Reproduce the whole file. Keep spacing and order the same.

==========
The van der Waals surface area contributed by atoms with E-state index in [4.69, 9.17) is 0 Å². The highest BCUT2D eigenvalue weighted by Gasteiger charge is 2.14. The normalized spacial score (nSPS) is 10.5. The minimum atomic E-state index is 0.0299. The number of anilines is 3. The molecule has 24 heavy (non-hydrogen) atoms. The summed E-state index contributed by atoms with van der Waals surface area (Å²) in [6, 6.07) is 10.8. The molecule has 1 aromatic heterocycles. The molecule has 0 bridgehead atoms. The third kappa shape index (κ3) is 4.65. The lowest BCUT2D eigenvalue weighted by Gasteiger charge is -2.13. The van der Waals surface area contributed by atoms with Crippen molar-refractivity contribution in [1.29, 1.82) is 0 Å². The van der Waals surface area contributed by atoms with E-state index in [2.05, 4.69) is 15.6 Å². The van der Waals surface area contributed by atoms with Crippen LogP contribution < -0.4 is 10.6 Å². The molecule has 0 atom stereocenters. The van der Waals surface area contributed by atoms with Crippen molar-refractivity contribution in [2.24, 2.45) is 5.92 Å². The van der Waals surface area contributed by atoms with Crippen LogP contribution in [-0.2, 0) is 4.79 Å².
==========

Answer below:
The van der Waals surface area contributed by atoms with E-state index in [4.69, 9.17) is 0 Å². The highest BCUT2D eigenvalue weighted by Gasteiger charge is 2.14. The normalized spacial score (nSPS) is 10.5. The minimum atomic E-state index is 0.0299. The number of anilines is 3. The molecule has 24 heavy (non-hydrogen) atoms. The summed E-state index contributed by atoms with van der Waals surface area (Å²) in [6, 6.07) is 10.8. The molecule has 1 aromatic heterocycles. The molecule has 0 bridgehead atoms. The third kappa shape index (κ3) is 4.65. The lowest BCUT2D eigenvalue weighted by Gasteiger charge is -2.13. The van der Waals surface area contributed by atoms with Crippen molar-refractivity contribution in [1.29, 1.82) is 0 Å². The van der Waals surface area contributed by atoms with E-state index in [2.05, 4.69) is 15.6 Å². The van der Waals surface area contributed by atoms with Crippen LogP contribution < -0.4 is 10.6 Å². The molecule has 0 atom stereocenters. The van der Waals surface area contributed by atoms with Crippen molar-refractivity contribution in [2.24, 2.45) is 5.92 Å². The van der Waals surface area contributed by atoms with Crippen LogP contribution in [-0.2, 0) is 4.79 Å².